Introduced into the Colorado Legislature on Feb. 2, House Bill 1180 is officially titled, “Concerning a person’s free exercise of religion.” Were there truth in labeling rules for the General Assembly, it would more properly be called something like the “Protecting gay bashing as a right.” While dolled up as a high-minded defense of expressions of faith, it is meant only to legally protect hate-based discrimination.
The bill’s summary describes it as saying “that no state action may burden a person’s exercise of religion, even if that burden results from a rule of general applicability, unless it is demonstrated that applying the burden to a person’s exercise of religion is essential to further a compelling government interest. ...”
What might that mean? The state of Colorado has no interest whatsoever in compelling anyone to eat pork, drink alcohol or sleep with someone else’s spouse. No one can make anyone tithe, pray, sing hymns or take communion, but no official will ever try to stop any of those either. Abortion is legal, but never required. And while your employer might ask you to work on the Sabbath, there is no state law that mandates it.
So what free exercise of religion is this meant to protect? Again, from the bill’s summary, “The bill specifies that exercise of religion includes the ability to act or refuse to act in a manner substantially motivated by a person’s sincerely held religious beliefs ... except that it does not include the ability to act or refuse to act based on race or ethnicity.”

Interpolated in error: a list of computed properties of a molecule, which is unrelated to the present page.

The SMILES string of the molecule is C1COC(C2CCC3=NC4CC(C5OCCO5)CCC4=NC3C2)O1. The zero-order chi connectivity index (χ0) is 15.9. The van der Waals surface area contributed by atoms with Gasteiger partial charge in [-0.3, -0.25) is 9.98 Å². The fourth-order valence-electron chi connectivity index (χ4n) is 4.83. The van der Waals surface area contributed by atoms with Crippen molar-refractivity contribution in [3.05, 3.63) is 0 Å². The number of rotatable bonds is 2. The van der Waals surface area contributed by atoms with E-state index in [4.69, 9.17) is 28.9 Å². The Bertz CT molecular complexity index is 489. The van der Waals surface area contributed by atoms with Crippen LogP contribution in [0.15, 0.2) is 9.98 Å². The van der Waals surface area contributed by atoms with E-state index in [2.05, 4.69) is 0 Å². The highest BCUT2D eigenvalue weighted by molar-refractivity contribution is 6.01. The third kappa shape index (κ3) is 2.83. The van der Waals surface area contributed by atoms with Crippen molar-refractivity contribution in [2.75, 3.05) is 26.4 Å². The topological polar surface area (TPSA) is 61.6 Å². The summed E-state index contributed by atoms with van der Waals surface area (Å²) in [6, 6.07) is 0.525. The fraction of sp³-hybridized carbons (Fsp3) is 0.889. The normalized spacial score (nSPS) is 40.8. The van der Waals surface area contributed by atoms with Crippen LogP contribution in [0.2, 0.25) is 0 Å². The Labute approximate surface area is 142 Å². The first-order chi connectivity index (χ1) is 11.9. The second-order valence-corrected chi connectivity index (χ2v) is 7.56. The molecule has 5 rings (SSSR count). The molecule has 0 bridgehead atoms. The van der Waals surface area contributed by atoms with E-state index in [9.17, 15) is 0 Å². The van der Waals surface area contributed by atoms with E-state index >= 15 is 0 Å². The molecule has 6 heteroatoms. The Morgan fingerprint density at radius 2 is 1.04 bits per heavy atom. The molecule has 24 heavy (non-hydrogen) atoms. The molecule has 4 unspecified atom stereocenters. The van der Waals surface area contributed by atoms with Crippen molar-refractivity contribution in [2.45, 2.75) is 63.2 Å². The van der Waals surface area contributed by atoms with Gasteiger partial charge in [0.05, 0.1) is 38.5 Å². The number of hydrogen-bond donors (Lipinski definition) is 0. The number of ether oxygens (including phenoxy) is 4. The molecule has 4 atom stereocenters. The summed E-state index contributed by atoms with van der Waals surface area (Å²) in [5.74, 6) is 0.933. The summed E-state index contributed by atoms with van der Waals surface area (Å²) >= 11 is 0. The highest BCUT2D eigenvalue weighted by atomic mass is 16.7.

What is obviously missing from that is any mention of sexual orientation. And given that discriminating on that basis is about the only form of “religious expression” that the state might frown upon, that is pretty clearly what HB 1180 is all about.
The problem, of course, is that this bill represents a complete misconstrual of religious freedom. The First Amendment says the government may not tell its citizens what, if any, religion they must practice, how they should comport themselves in matters of faith or what they can believe.
It does not, however, afford anyone the right to impose their beliefs on others.
HB 1180, however, is clearly meant to allow just that. The exclusion of actions “based on race or ethnicity” gives that away.
Not that long ago, some churches were overtly racist. Some faiths even had racial discrimination as an official part of their doctrine. Now, though, few would argue that laws banning racial discrimination violate anyone’s religious freedom. On the contrary, racial discrimination is seen, not as a protected expression of religious belief but as antithetical to freedom.
Critics of HB 1180 point to its loose construction and argue that it could also lead to claims of “religious” exemptions to all sorts of laws. And that may be. But honest objections on moral grounds have been tried with little success over military service, paying taxes in wartime and peyote in Native American ceremonies. Specious claims have fared no better.
Take HB 1180 for what it is. The bill’s sponsors – unfortunately including state Rep. J. Paul Brown, R-Ignacio – would rationalize and legalize discrimination based on sexual orientation by calling it religious expression. But call it what they will, it is still wrong.
The Legislature should swiftly kill HB 1180.